Aussie beaches missing one 'simple' thing causing thousands to miss out

A huge majority of beaches are not accessible to those with a disability.

Going to the beach, being covered in sand and feeling the sea breeze, it's a huge part of Australian life and an activity many of us enjoy all year round. Yet thousands of Aussies can't ever go to the beach due to a lack of accessibility — and all it would take is one simple thing to change that.

"I reckon for probably about 500 beaches around Australia, all they need is beach matting... it's simple," Shane Hryhorec, Founder of Accessible Beaches, told Yahoo News.

Left, beach access is made available to a male wheelchair user. Right, two women and children have a picnic on the beach near beach matting.
Beach access could be increased for thousands of Aussies with the introduction of beach matting. Source: Supplied

Beach mats are specially designed mats which are installed on the sand to provide easier access to the edge of the water, allowing wheelchair users and others living with a disability to participate in Australia's favourite pastime.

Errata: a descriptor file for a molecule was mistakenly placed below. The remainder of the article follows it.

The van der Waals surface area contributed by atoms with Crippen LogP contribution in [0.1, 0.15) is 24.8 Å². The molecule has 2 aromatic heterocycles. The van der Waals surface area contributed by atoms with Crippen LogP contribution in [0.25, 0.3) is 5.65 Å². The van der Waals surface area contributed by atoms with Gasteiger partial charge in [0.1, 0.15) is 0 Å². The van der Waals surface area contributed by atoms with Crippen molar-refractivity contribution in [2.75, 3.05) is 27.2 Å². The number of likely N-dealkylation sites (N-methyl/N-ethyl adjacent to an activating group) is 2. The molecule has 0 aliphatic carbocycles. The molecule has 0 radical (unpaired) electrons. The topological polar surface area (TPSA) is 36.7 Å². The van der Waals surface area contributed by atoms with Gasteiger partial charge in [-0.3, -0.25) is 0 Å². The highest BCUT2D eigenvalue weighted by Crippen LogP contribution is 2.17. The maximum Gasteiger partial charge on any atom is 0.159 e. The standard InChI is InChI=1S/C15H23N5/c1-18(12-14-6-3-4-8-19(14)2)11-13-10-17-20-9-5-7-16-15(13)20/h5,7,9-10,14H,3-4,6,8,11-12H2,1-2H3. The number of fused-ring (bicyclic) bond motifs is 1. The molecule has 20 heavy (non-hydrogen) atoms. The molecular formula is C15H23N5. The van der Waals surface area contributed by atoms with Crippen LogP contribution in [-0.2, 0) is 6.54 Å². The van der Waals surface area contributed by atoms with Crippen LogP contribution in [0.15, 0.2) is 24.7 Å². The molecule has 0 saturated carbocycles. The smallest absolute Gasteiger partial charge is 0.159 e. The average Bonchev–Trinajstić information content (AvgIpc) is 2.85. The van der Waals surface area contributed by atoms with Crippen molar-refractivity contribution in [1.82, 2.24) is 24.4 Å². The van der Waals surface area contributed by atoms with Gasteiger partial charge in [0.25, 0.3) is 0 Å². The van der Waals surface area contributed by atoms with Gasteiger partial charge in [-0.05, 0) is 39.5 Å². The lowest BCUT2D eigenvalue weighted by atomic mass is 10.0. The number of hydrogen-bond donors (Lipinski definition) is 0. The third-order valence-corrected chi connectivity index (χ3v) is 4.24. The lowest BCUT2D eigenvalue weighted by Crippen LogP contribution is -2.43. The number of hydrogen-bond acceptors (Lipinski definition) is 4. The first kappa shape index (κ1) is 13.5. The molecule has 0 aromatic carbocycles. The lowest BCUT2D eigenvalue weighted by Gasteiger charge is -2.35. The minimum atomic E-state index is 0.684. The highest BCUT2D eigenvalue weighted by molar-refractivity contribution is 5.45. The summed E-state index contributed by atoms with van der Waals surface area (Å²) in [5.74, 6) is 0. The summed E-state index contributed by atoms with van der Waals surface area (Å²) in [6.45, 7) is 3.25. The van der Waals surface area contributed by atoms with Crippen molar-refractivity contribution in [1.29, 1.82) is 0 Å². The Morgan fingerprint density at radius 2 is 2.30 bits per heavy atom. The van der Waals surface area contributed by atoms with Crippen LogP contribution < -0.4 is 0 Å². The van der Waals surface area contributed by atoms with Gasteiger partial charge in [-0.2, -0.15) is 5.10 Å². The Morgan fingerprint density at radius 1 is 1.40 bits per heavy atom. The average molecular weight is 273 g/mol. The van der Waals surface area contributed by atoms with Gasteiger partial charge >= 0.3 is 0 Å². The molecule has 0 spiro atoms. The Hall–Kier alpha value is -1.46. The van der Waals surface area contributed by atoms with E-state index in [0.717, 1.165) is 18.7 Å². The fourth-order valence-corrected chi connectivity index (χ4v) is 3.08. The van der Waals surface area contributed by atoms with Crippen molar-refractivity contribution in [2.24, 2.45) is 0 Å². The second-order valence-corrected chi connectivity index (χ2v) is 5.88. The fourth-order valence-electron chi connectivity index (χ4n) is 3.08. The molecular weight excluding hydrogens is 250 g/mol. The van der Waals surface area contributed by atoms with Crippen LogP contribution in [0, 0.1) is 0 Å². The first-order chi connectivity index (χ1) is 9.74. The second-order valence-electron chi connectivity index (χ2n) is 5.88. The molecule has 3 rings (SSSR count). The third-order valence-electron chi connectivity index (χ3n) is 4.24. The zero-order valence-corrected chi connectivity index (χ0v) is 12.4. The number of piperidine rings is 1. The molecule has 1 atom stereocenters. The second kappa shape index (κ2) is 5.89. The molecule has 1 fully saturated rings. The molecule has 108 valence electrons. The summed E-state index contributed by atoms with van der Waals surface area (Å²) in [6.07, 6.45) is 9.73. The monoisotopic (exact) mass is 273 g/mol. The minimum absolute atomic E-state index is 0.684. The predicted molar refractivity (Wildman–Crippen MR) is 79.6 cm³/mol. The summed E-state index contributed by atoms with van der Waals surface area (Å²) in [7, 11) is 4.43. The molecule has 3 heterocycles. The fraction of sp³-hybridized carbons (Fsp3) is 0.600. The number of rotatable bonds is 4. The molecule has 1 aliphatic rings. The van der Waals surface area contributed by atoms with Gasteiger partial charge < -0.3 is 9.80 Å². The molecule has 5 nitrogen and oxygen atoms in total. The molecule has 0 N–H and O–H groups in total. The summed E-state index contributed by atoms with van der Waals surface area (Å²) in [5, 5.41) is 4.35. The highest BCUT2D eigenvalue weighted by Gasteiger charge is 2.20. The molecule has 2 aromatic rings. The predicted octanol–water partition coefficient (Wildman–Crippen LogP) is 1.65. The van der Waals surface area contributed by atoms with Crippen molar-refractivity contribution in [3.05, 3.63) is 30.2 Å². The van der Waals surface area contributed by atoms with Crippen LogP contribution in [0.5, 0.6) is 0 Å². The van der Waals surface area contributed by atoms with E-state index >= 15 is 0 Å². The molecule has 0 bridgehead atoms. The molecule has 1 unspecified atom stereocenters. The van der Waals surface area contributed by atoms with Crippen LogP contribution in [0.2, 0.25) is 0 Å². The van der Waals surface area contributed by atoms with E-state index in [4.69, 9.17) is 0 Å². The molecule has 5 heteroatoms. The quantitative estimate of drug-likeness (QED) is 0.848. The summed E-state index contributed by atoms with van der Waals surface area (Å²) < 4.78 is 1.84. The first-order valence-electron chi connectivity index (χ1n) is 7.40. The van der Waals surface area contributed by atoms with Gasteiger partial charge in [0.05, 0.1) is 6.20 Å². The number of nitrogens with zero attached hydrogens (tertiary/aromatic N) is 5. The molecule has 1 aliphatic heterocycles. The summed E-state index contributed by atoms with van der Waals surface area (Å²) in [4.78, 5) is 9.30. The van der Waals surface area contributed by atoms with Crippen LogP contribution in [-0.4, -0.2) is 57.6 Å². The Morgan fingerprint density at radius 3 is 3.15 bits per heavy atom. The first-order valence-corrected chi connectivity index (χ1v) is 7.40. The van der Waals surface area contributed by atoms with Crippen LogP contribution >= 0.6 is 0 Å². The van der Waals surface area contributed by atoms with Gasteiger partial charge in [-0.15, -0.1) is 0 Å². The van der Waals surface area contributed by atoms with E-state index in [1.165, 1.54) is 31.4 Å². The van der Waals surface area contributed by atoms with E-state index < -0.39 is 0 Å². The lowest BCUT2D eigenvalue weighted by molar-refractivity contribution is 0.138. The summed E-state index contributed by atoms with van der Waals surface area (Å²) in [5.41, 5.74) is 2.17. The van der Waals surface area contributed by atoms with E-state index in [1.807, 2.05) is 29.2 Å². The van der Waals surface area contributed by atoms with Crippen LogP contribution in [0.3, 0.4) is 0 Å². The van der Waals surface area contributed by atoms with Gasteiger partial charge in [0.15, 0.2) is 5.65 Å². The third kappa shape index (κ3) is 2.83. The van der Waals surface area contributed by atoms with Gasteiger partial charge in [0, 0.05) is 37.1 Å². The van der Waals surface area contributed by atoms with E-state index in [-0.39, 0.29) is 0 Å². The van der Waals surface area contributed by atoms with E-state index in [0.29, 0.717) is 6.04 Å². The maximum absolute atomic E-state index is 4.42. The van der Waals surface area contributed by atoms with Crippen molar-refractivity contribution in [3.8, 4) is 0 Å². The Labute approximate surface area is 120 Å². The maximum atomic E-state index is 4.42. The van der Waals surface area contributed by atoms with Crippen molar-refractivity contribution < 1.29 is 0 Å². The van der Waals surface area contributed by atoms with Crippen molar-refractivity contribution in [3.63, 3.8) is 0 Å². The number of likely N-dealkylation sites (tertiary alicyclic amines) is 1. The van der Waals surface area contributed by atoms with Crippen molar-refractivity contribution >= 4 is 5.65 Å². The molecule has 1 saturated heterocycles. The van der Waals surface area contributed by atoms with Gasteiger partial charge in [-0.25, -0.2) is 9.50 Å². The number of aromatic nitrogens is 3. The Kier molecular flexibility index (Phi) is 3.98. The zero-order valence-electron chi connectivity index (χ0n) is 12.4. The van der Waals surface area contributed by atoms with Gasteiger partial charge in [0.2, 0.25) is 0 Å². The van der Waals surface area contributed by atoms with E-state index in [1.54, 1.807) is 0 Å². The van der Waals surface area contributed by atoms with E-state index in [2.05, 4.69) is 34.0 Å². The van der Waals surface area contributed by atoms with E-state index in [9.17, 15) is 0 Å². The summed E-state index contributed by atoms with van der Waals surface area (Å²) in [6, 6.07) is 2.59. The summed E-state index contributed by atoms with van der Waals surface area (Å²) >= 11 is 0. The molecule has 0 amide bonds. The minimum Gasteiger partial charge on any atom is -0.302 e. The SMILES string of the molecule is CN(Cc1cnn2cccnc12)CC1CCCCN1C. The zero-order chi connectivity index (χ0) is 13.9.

And it wouldn't only be for their benefit. After a beach mat was installed at Noosa's Main Beach in Queensland, all beachgoers experienced firsthand how it can help a visit to the beach.

"I saw people with walking sticks, I saw mums with prams and also families with trailer buggies with all their belongings and they're rolling down the path. To leave it there and make it usable for everyone is really, really important," Shane said.

Blue beach matting on the sand from the path to the edge of the ocean.
Beach matting is rolled on top of the sand to allow users a smoother surface to travel on. Source: Supplied

Beach accessibility costs roughly half of bus stop installation

There's certain infrastructure required to make beaches accessible such as disabled parking, bathrooms and compliant ramps, as well as shade and drinking water — all of which the "majority" of beaches have already.

The addition of beach matting and beach wheelchairs simply maximises accessibility in these public areas. Kitting out a beach to make it permanently accessible can cost as little as $30,000 and often less if the infrastructure is already in place, with a bus stop installation usually costing double this amount, Shane said.

He believes it's "not an unsolvable problem" and more funding would revolutionise our beloved beaches.

"The Greek government recently committed $25 million Australian dollars equivalent to making 300 beaches accessible, the Australian Government has committed $0... even though our whole country is wrapped around beautiful coastline," he said.

He created Accessible Beaches, an online directory, which lists all the accessible beaches in the country to help point the disabled community in the right direction.

"We've got such a high percentage of people with disabilities that live close to the beach... everyone deserves the opportunity to enjoy the sand, sun, and surf," he said.

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